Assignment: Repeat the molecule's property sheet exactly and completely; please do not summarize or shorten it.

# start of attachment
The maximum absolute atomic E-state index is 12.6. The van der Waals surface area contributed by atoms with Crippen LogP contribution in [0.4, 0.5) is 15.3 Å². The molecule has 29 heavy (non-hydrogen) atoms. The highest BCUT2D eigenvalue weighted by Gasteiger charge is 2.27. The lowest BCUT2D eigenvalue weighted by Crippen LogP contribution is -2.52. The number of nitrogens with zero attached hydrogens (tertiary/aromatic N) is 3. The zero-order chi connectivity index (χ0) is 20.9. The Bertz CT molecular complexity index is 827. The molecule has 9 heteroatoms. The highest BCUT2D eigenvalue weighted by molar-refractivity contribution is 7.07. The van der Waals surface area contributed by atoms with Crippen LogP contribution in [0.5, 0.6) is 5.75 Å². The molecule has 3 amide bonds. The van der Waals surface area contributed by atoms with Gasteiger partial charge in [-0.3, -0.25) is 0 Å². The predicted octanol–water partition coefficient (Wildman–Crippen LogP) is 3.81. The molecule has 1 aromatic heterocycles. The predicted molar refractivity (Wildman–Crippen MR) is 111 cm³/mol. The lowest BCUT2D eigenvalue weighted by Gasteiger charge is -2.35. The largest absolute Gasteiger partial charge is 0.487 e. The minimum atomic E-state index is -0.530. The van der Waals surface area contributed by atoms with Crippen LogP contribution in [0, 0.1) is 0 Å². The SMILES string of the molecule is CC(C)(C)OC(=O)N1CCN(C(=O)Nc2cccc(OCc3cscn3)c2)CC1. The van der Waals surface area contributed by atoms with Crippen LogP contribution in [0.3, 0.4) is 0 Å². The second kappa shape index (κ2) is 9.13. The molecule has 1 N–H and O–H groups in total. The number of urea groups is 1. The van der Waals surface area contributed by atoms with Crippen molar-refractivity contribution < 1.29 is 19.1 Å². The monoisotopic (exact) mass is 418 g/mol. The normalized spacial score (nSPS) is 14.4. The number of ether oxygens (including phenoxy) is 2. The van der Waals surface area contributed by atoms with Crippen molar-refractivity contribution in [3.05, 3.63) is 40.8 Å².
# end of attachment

The maximum absolute atomic E-state index is 12.6. The van der Waals surface area contributed by atoms with Crippen LogP contribution in [0.4, 0.5) is 15.3 Å². The molecule has 29 heavy (non-hydrogen) atoms. The highest BCUT2D eigenvalue weighted by Gasteiger charge is 2.27. The lowest BCUT2D eigenvalue weighted by Crippen LogP contribution is -2.52. The number of nitrogens with zero attached hydrogens (tertiary/aromatic N) is 3. The zero-order chi connectivity index (χ0) is 20.9. The Bertz CT molecular complexity index is 827. The molecule has 9 heteroatoms. The highest BCUT2D eigenvalue weighted by molar-refractivity contribution is 7.07. The van der Waals surface area contributed by atoms with Crippen LogP contribution in [0.5, 0.6) is 5.75 Å². The molecule has 3 amide bonds. The van der Waals surface area contributed by atoms with Gasteiger partial charge in [-0.3, -0.25) is 0 Å². The predicted octanol–water partition coefficient (Wildman–Crippen LogP) is 3.81. The molecule has 1 aromatic heterocycles. The predicted molar refractivity (Wildman–Crippen MR) is 111 cm³/mol. The lowest BCUT2D eigenvalue weighted by Gasteiger charge is -2.35. The largest absolute Gasteiger partial charge is 0.487 e. The minimum atomic E-state index is -0.530. The van der Waals surface area contributed by atoms with Crippen LogP contribution in [0, 0.1) is 0 Å². The SMILES string of the molecule is CC(C)(C)OC(=O)N1CCN(C(=O)Nc2cccc(OCc3cscn3)c2)CC1. The van der Waals surface area contributed by atoms with Crippen LogP contribution in [0.3, 0.4) is 0 Å². The second kappa shape index (κ2) is 9.13. The molecule has 1 N–H and O–H groups in total. The number of urea groups is 1. The van der Waals surface area contributed by atoms with Crippen molar-refractivity contribution < 1.29 is 19.1 Å². The monoisotopic (exact) mass is 418 g/mol. The normalized spacial score (nSPS) is 14.4. The number of ether oxygens (including phenoxy) is 2. The van der Waals surface area contributed by atoms with Crippen molar-refractivity contribution in [3.05, 3.63) is 40.8 Å².